Weekly news – 7 December 2018

Publikováno: 7. prosince 2018

This Sunday, 9 December, is International Anti-Corruption Day. Around the world anti-corruption activists will be highlighting that no country is immune to the effects of corruption.

Most countries are making too little progress in ending corruption, as we found in our Corruption Perceptions Index 2017.  Similarly, we’ve found that despite lofty promises the G20 is moving too slowly on implementing its anti-corruption commitments, and OECD members are not actively enforcing laws against bribing abroad. Even some UN agencies, like the International Maritime Organization (IMO), are not doing enough to combat corruption.

As UN Secretary-General António Guterres said, The World Economic Forum estimates that the cost of corruption is at least $2.6 trillion — or 5 per cent of global gross domestic product…Corruption begets more corruption and fosters a corrosive culture of impunity.” 

This might sound all doom and gloom, but there is hope. 

Ordinary citizens all over the world are coming together to fight back against corruption and they are making a real difference.

There are many ways you can get involved:

Attend an International Anti-Corruption Day event
We are hosting various special events across the world, find the nearest near you!

Report
Have you experienced corruption? Say something! Transparency International has over 100 Advocacy and Legal Advice Centres (ALACs) in more than 60 countries around the world. Find the centre nearest you.

Find a chapter
Contact your local chapter find out how you can get involve!

Share
Stay informed and help us keep the pressure up through our social media channels.

Donate
Your donation can make a real difference in the work that we do.

News from Transparency International

International Anti-Corruption Day 2018: the power of people’s pressure

Corruption impacts the poorest and most vulnerable in society the hardest. It is ordinary citizens who suffer most when the corrupt steal funds intended for public services like infrastructure, healthcare and education, or take back-handers to award lucrative contracts to their cronies.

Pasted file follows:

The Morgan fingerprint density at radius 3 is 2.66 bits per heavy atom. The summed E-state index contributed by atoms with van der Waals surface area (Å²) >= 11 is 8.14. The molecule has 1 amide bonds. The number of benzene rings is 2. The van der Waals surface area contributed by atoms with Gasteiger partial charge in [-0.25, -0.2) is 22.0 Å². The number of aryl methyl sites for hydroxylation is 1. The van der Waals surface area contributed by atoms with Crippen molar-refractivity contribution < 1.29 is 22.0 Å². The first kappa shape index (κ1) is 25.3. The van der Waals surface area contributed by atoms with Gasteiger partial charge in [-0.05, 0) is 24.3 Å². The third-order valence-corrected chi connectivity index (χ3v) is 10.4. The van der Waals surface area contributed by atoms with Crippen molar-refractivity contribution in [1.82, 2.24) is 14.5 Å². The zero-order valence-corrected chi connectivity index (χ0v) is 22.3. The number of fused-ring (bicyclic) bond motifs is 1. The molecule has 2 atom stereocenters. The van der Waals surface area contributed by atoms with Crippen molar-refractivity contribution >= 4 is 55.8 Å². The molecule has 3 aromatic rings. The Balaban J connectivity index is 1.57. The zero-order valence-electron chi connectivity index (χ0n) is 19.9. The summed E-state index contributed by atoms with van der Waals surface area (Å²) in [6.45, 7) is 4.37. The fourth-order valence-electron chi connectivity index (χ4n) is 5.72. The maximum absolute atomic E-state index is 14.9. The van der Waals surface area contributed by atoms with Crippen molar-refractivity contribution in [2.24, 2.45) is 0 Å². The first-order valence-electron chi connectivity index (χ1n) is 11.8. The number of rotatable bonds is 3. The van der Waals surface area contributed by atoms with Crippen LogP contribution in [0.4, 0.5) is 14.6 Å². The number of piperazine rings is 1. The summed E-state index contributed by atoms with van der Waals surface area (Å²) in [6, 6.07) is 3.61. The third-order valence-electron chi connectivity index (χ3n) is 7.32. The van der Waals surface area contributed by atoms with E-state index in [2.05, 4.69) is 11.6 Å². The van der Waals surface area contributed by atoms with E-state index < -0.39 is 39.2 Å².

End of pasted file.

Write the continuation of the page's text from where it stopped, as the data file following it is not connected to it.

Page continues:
But, when ordinary people fight back against corruption, they can make a real difference.

New on Voices for Transparency

No more empty promises, the time for action on corruption is now – commemorating International Anti-Corruption Day

Our Chair, Delia Ferreira Rubio highlights the stories of citizens in the fight against corruption across the globe.

Need help laundering money? What about buying your own bank?

According to the US Department of Justice, a Venezuelan Businessman and his partners bought a bank in the Dominican Republic for the purpose of laundering money and paying bribes to Venezuelan officials.

Fighting land corruption in Papua New Guinea

Land related corruption makes up a huge part of the complaints our chapter in Papua New Guinea receives at their Advocacy and Legal Advice Center. To fight land corruption, community engagement and reforms are crucial, but not always enough.

The UK Tier 1 Visa: the dangers of blind faith

The UK Government is suspending the UK Tier 1 (Investor) Visa – a type of ‘Golden Visa’ scheme – over money-laundering concerns. How did the application process work and what made it susceptible to money laundering?

Events

Films for Transparency Berlin

To celebrate International Anti-Corruption Day, Transparency International and the International Anti-Corruption Conference (IACC) will bring a special edition of the festival FILMS 4 TRANSPARENCY to Berlin. This Sunday, we will be screening 3 exceptional documentaries from Spain, UK/Colombia and South Africa. Get your tickets and join us!

 

Source: Transparency International

The World Economic Forum estimates that the cost of corruption is at least $2.6 trillion — or 5 per cent of global gross domestic product...Corruption begets more corruption and fosters a corrosive culture of impunity.